Fresh Goods 299

by 7

It’s July, at last, the parched days of blistering heat have arrived…oh, wait, no, that’s some pretty threatening looking cloud outside ST Towers.

…No, honestly Mr Cloud, I didn’t say anything about your mum, really, wouldn’t you just like a nice cup of tea? Please, I’d never hurt anyone and I didn’t tell the police about your criminal mastermind plot to take over the world…

That’s not Vitamin D deficiency induced madness talking. It’s caffeine withdrawal. Before the ST crew collapse on the floor let’s crack on with Fresh Good Friday and go fire up the coffee machine…

Ibis Mojo 3

Price: £2649
From: Ibis Cycles UK

Ibis Mojo353
A new Ibis Mojo 3, in chubster variation, starts us off this week
Ibis Mojo352
That iconic head badge
Ibis Mojo346
Utah dust, rider’s own
Ibis Mojo347
New Ibis offset 738 rims
Ibis Mojo348
Boost Pike up front too allows for 3in rubber
Ibis Mojo349
It’s a very caprese tomato colour, eh?
Ibis Mojo351
Despite appearances, you can run a 2x front mech setup.
Ibis Mojo350
Bolt-thru Boost axle uses a 5mm Allen key

This Ibis Mojo 3 accompanied Chipps on his recent trip to PressCamp in Utah, which is why it’s still covered in dust – he was planning on lacquering over it to keep it permanently on there… The new Mojo 3 is just starting to appear and importers 2Pure have frames in stock (full builds coming soon). The Mojo 3 is a 27.5in wheeled bike, with room for anything up to a 2.8in tyre in there on Ibis’ own wide rims. The bike uses Dave Weagle’s DW Link suspension to give 130mm rear travel. Up front we’ve got a Boost Rockshox Pike with 2.8in Nobby Nics giving supreme traction (in the dry anyway). If you’re not a Plusser, then you can run regular 2.3in tyres (for the same BB height on the same rims Ibis claims)

SRAM Eagle 12 speed groupset.


  • Eagle Crankset: XX1 – £356.00 // XO1 – £328.00
  • Eagle Rear Mech: XX1 – £234.00 // XO1 – £185.00
  • Eagle Trigger Shifter: XX1 – £131.00 // XO1 – £112.00
  • Eagle Cassette: XG-1299 – £353.00 // XG-1295 – £302.00
  • Eagle Chain: £50.00 – £71.00
  • X-Sync Chainring: £79.00
  • XX1 Complete Group: £1,173.00
  • XO1 Complete Group: £1,005.00
SRAM Eagle
None more showy. There is a black groupset for the shy, but why be shy when you’ve got 12 speeds?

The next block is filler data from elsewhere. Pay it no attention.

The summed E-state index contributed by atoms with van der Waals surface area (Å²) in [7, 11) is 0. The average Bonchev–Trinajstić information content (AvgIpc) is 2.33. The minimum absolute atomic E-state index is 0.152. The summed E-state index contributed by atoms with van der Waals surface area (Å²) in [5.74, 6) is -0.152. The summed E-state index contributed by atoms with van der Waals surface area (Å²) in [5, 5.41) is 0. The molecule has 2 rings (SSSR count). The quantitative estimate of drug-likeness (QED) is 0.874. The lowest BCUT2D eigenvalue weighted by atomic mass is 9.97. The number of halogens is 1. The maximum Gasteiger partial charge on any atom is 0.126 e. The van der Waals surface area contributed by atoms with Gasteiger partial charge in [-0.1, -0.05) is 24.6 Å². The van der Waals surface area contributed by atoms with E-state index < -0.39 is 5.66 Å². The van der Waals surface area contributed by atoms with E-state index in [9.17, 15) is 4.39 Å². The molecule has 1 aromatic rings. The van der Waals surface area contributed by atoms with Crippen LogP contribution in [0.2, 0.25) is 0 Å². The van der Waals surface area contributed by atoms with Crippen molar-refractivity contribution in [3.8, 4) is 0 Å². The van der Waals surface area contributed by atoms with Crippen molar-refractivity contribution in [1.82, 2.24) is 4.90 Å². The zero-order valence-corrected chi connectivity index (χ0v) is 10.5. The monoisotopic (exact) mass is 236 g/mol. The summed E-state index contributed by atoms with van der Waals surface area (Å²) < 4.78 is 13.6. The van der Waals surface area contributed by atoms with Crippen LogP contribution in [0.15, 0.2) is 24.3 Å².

SRAM recently launched its new 12speed Eagle groupset with much fanfare and an astounding 10-50T cassette and our Rob went out to ride it first and give us his initial impressions. The Eagle has now landed (can you see what we did there?) and we have our very own 12speed Eagle XX1 groupset for testing in the ‘summer dust’ of Calderdale.

SRAM Eagle 2
Ti Nitride coated machined steel sprockets with an alloy 50 tooth(!) 12th sprocket

SRAM Eagle 3

SRAM Eagle 4
Teeny tiny 10T sprocket up top. Dinner plate 50T down below

Fabric Line 142

Price: £44.99 cromo rails, £64.99 ti rails.
Fabric Line 142

Fabric recently launched its 2017 range and we’ve managed to snag one of its new Line 142 saddles. The regular line is a slender and racy 134mm, so Fabric has made a wider perch for the non-snake-hipped of us. It’s still a race-oriented saddle, with firm padding and a central channel, but made for a 142mm sit bone fit.

Thermarest NeoAir Camper SV

Price: £125
From: Cascade Designs


This mattress is apparently easy to inflate (we’re tempted to get Hannah to put this to the test) and has science sounding stuff like ‘reflective ThermaCapture technology and WaveCore construction’ to keep you warm through three seasons of camping.

Brake Shield

Price: £15
From: Eat My Dirt


A bib for your bike, sort of. Keeps stuff you don’t want on your rotors off your rotors, and also off your floor. If you manage to brake it in normal use, Eat My Dirt will replace it free of charge – result! Jon, who invented this, popped in last week to give us a quick demonstration:

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Legend in a Stream

Price: One sore hip
From: Issue 107 feature, coming soon!


Even when you’re a confirmed Cycling Media Legend, things don’t always go to plan. Here’s Chipps (after we checked he was OK and there was no gushing blood or splintered bone) contemplating getting up out of a stream yesterday. His bike is just out of shot on the right, above the small waterfall that he’d had a little lie down in before this point. And yes, that on his back is the camera bag containing all our best kit. Which was dry, thanks to Chipps putting his face in the water instead of his back. A hero as well as a legend. Read the write up of this adventure in the next issue of the magazine. Which we’d better crack on with and get ready for the printers…

And finally, we said goodbye to rock and roll legend Scotty Moore this week. Scotty played on many of Elvis Presley’s early recordings that helped shape the rock and roll sound. So let’s play out with a final round of Mystery Train. RIP Scotty!

ST Out.

Chipps Chippendale

Singletrackworld's Editor At Large

With 22 years as Editor of Singletrack World Magazine, Chipps is the longest-running mountain bike magazine editor in the world. He started in the bike trade in 1990 and became a full time mountain bike journalist at the start of 1994. Over the last 30 years as a bike writer and photographer, he has seen mountain bike culture flourish, strengthen and diversify and bike technology go from rigid steel frames to fully suspended carbon fibre (and sometimes back to rigid steel as well.)

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